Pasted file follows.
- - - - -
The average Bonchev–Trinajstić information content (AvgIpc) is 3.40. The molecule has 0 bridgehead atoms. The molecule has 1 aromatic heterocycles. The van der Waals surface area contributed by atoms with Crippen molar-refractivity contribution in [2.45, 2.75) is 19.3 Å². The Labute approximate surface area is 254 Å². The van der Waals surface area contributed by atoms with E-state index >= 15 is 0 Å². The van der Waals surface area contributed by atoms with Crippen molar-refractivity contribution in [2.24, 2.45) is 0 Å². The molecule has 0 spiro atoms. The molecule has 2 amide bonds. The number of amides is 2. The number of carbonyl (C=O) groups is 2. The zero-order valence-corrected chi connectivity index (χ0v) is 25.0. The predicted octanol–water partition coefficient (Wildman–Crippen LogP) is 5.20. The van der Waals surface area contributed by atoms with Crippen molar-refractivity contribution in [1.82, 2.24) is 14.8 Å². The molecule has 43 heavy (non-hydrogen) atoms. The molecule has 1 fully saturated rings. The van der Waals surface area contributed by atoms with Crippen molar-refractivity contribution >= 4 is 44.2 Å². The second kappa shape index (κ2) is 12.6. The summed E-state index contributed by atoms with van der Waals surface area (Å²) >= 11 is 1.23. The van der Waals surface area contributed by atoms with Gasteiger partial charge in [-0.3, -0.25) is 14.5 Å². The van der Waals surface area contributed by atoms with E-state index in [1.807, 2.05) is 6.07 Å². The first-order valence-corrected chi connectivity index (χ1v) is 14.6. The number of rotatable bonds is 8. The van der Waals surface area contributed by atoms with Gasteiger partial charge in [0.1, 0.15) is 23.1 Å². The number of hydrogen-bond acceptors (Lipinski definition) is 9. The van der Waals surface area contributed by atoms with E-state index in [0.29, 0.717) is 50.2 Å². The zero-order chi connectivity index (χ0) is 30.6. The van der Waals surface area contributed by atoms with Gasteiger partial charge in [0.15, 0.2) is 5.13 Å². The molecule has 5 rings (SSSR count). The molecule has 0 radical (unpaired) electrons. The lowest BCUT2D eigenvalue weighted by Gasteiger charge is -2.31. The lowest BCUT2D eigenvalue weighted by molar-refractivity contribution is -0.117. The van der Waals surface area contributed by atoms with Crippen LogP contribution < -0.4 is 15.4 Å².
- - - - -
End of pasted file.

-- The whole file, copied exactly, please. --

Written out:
The average Bonchev–Trinajstić information content (AvgIpc) is 3.40. The molecule has 0 bridgehead atoms. The molecule has 1 aromatic heterocycles. The van der Waals surface area contributed by atoms with Crippen molar-refractivity contribution in [2.45, 2.75) is 19.3 Å². The Labute approximate surface area is 254 Å². The van der Waals surface area contributed by atoms with E-state index >= 15 is 0 Å². The van der Waals surface area contributed by atoms with Crippen molar-refractivity contribution in [2.24, 2.45) is 0 Å². The molecule has 0 spiro atoms. The molecule has 2 amide bonds. The number of amides is 2. The number of carbonyl (C=O) groups is 2. The zero-order valence-corrected chi connectivity index (χ0v) is 25.0. The predicted octanol–water partition coefficient (Wildman–Crippen LogP) is 5.20. The van der Waals surface area contributed by atoms with Crippen molar-refractivity contribution in [1.82, 2.24) is 14.8 Å². The molecule has 43 heavy (non-hydrogen) atoms. The molecule has 1 fully saturated rings. The van der Waals surface area contributed by atoms with Crippen molar-refractivity contribution >= 4 is 44.2 Å². The second kappa shape index (κ2) is 12.6. The summed E-state index contributed by atoms with van der Waals surface area (Å²) >= 11 is 1.23. The van der Waals surface area contributed by atoms with Gasteiger partial charge in [-0.3, -0.25) is 14.5 Å². The van der Waals surface area contributed by atoms with E-state index in [1.807, 2.05) is 6.07 Å². The first-order valence-corrected chi connectivity index (χ1v) is 14.6. The number of rotatable bonds is 8. The van der Waals surface area contributed by atoms with Gasteiger partial charge in [0.1, 0.15) is 23.1 Å². The number of hydrogen-bond acceptors (Lipinski definition) is 9. The van der Waals surface area contributed by atoms with E-state index in [0.29, 0.717) is 50.2 Å². The zero-order chi connectivity index (χ0) is 30.6. The van der Waals surface area contributed by atoms with Gasteiger partial charge in [0.15, 0.2) is 5.13 Å². The molecule has 5 rings (SSSR count). The molecule has 0 radical (unpaired) electrons. The lowest BCUT2D eigenvalue weighted by Gasteiger charge is -2.31. The lowest BCUT2D eigenvalue weighted by molar-refractivity contribution is -0.117. The van der Waals surface area contributed by atoms with Crippen LogP contribution < -0.4 is 15.4 Å².